Thick and Thin

by Vilo Westwood

Emily started awake and stared in astonishment. Green everywhere. The sides of the road were bursting with lush emerald green grass, heavy branches laden with dark green leaves, thick green bushes, green stalks adorned with yellow and orange flowers. “Where are we?” she whispered.

Brad turned toward her, one hand gently moving the steering wheel and the other on his knee. “We’re in Columbus, Ohio,” he said. “Home, sweet, home—‘til I finish my degree, anyway.”

“Ohio,” murmured Emily, thinking of the stubby plants clinging to parched soil along the freeways in Utah, the endless winds of Wyoming, the endless waving grain of Nebraska. “Those poor pioneers. I never understood what they had left.”


Getting ready for church in the morning was a scramble. Emily stumbled over boxes and showered in the clawfoot bathtub that looked older than she was, the old pipes wheezing and spurting as it delivered the water. She found a wrinkled dress in her suitcase and sandals that were not dressy but didn’t look like athletic wear.

“Breakfast!” Brad said, handing her a paper plate with sliced fruit arranged like a face and a cup of yogurt.

Going out of the apartment door Emily felt that she had been dunked into a sauna. The air was thick and damp around her. She could sense her hair frizzing.

“Whew!” she said.

“Gotta love that humidity,” Brad said.

As they entered the church’s foyer, Emily reached for Brad’s hand—-the building, at least, seemed very familiar.

“Hello!” boomed a voice. “Are you new to our ward?”

Emily nodded, trying to see the worn face underneath the Stetson.

“Welcome to Zion!” the man answered, grabbing her hand and shaking it firmly, then turning to shake Brad’s hand.


The argument Monday morning was just stupid. Brad was crashing around trying to find a matching shoe. “Is breakfast ready?” he called. Emily looked at the hardening egg on the skillet.

“I guess so,” she said, trying to form a smile with lips that felt thin.

“Thanks,” he muttered, chewing rapidly. “Where are the keys? I’m going to be late.”

“I thought I was going to drive you,” Emily said.

“You’re not even dressed,” Brad pointed out.

“Because I was making YOUR breakfast!” she yelled at his retreating back. “What am I supposed to do all day without a car?”

“Walk!” Brad yelled back, opening the door. “Unpack!”


Emily did not get dressed. She sat among the boxes, pulling her thin robe around herself. She’d been so excited to get married to her thrillingly handsome best friend and have the adventure of her life, moving somewhere new and different. She’d applied for lots of jobs online, and hadn’t even felt discouraged when none responded. Now here she was, feeling she might drown.

Zion, she thought. Reverse Zion. Original Zion. How did the pioneers do it—trek all that way and settle in the desert?

Would she ever feel at home here?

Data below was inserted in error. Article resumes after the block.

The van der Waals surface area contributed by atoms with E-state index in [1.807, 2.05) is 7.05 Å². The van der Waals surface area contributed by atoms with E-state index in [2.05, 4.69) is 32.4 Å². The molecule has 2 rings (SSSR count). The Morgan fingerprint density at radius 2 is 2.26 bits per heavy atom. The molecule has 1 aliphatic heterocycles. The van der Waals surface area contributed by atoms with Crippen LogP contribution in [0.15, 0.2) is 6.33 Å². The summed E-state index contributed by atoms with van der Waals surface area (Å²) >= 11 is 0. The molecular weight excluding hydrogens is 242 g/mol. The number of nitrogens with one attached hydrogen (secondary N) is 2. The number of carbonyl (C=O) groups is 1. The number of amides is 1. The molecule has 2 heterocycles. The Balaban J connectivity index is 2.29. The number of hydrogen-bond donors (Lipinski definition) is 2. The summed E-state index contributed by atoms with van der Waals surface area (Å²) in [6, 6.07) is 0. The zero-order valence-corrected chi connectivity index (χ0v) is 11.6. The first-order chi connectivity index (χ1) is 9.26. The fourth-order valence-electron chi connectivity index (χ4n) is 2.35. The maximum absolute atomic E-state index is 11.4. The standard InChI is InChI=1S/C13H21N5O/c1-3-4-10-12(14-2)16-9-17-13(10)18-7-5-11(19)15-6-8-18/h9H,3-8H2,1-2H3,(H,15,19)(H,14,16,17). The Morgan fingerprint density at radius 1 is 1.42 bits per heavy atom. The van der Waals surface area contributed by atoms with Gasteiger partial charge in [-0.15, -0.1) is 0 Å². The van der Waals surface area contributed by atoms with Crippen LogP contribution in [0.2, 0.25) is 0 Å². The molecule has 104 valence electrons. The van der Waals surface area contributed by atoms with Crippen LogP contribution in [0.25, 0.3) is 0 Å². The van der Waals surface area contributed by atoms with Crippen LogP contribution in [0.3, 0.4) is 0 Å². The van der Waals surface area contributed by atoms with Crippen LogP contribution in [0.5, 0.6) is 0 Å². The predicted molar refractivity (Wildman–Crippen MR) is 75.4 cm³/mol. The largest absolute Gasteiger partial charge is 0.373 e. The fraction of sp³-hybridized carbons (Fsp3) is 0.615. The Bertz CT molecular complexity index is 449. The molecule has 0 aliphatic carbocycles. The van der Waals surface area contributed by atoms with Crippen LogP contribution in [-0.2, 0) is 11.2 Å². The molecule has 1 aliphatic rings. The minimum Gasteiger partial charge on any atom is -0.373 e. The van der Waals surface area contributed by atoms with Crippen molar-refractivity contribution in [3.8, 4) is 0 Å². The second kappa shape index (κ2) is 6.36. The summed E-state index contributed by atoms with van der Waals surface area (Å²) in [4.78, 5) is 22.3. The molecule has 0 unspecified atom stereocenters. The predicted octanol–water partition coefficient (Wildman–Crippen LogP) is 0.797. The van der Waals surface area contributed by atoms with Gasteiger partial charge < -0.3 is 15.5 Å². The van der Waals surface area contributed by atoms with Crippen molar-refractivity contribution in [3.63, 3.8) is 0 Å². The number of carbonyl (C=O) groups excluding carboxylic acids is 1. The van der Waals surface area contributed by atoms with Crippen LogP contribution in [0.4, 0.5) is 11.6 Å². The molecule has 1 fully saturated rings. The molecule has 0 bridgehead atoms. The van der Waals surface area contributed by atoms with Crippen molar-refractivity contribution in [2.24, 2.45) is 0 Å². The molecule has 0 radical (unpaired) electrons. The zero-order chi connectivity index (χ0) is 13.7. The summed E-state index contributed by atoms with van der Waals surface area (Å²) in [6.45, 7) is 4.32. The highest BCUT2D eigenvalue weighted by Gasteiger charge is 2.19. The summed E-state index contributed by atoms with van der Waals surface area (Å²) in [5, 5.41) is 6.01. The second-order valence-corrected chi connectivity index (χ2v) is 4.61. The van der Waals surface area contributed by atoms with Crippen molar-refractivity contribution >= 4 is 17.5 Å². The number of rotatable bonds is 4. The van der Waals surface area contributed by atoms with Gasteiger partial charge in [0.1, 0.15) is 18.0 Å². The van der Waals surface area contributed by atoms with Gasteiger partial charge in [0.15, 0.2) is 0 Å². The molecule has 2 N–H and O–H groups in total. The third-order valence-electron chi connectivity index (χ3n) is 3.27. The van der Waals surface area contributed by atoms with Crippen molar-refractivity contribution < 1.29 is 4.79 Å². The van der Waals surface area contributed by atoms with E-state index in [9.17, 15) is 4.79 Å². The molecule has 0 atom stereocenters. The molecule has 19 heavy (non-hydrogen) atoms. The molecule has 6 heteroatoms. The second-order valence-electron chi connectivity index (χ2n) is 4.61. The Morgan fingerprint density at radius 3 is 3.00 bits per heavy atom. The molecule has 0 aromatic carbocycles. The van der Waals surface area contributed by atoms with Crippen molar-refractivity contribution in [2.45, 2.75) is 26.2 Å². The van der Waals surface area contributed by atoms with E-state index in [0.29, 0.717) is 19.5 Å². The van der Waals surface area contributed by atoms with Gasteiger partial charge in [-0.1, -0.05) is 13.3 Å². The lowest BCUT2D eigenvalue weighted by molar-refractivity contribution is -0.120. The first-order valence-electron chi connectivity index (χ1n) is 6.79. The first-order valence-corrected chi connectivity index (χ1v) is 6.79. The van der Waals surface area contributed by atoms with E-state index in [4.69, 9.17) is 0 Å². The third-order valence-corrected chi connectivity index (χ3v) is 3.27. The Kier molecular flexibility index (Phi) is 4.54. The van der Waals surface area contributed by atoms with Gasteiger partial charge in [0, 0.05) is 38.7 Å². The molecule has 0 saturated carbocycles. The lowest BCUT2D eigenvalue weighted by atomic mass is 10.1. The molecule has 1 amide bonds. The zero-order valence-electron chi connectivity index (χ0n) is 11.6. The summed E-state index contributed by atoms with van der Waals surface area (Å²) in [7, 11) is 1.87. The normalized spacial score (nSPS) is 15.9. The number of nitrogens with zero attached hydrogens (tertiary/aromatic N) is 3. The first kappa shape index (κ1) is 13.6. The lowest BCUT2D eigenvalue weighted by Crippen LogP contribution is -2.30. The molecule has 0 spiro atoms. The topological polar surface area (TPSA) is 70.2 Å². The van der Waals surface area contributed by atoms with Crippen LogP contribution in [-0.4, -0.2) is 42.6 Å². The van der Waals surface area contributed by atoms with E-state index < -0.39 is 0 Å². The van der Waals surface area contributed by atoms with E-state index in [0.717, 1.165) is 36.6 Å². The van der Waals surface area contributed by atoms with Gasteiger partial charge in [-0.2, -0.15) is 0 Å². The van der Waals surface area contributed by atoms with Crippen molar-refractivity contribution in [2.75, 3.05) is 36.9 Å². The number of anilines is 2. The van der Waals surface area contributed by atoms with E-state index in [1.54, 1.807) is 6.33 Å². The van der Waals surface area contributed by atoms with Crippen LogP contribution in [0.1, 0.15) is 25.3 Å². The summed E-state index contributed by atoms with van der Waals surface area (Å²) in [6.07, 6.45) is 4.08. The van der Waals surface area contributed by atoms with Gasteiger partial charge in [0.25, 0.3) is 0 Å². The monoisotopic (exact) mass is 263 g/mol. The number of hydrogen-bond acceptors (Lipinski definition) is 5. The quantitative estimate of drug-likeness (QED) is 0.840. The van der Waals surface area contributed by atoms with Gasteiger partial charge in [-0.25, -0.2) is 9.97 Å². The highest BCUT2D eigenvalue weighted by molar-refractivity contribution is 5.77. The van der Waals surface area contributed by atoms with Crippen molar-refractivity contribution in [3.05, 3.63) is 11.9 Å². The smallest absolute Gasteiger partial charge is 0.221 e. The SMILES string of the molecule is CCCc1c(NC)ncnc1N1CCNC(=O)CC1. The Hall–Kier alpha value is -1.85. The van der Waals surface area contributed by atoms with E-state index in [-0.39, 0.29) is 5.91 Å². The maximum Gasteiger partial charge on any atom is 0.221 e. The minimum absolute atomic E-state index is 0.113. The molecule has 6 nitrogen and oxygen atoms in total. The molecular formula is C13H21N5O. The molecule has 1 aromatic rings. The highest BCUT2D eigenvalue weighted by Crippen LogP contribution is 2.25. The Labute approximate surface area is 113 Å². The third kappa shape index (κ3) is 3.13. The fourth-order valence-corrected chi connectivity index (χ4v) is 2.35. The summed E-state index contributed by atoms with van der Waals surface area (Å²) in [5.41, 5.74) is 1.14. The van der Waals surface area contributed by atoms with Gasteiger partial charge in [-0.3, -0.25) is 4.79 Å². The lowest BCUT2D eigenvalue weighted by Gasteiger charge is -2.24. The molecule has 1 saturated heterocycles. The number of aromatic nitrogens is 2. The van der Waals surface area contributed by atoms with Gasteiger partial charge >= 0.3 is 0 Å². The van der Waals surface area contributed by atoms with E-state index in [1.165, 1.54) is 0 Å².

She jumped at the knock. Surely it wasn’t the door of this apartment. The second knock left little doubt. Cautiously she opened the door and saw two women on the steps. The older one with a cane looked a little familiar.

“Good morning,” said the younger one. “I’m the Relief Society president, Nancy Marshall, and I was just out making another visit with Sister Carlson. We thought we’d stop by and see if you needed anything.”

Sister Carlson stretched out a trembling hand. “Welcome to Zion, my dear.”

Emily couldn’t help feeling cheered. “I think I met your husband yesterday!” she said. She stepped back and as the women entered, she pushed a few boxes aside so they could sit on the couch.

“What can we do for you?” said the younger woman—Nancy? “I’ve got a little bit of time before kindergarten ends. Can we unpack some boxes with you?”

“Oh, no, that’s all right,” Emily stammered, thinking of the few things they owned and not really wanting anyone else to see how bare the apartment would be even when unpacked. “It won’t take long.”

“Well, I brought some pamphlets we have in a Welcome Packet,” Nancy said. “This first paper has a website where Katie Rawls has posted a lot more information about the city, but this gets you started.”

“Thank you—we don’t have internet hooked up yet,” Emily said.

“Until you do, you can use the computers at the library,” said Nancy. “You’re pretty close—just walk to the end of the next block, turn right and you’ll see it. To get to the nearest grocery you turn left instead of right.”

Emily thought Nancy had probably noticed there was no car outside.

“I’ve been in Columbus over 7 years,” Nancy continued. “There’s so much history here.” She described the State Capitol building, Underground Railroad sites, museums and conservatories, and pioneer houses from around the time of the Revolutionary War.

A tingle of the possibilities warred with Emily’s growing sense of fatigue.

Sister Carlson leaned toward Emily. “How long have you been married, dear?”

Emily blinked and turned to her. “Three months,” she said. Months that had flown by—preparing, packing, saying their goodbyes.

“It’s a wonderful institution, marriage,” said Sister Carlson. “I’ve been married 53 years now.”

Emily’s cheeks burned she remembered the morning’s stupid fight.

“Wonderful,” Nancy agreed. “I’ve never considered divorce—murder, yes—but never divorce.”

Emily’s mouth dropped open in shock. Sister Carlson’s shaking hand patted her hand.

“You’ll be just fine, dear,” said the old woman. “You’re strong and healthy and have plenty of sense. You’re a modern pioneer—full of faith and hope. Right?”

“Right!” said Nancy.

Emily hugged the thin robe to herself. “It’s possible,” she said. She could feel her faith thickening as Sister Carlson’s smile kept warming her. “Very possible.”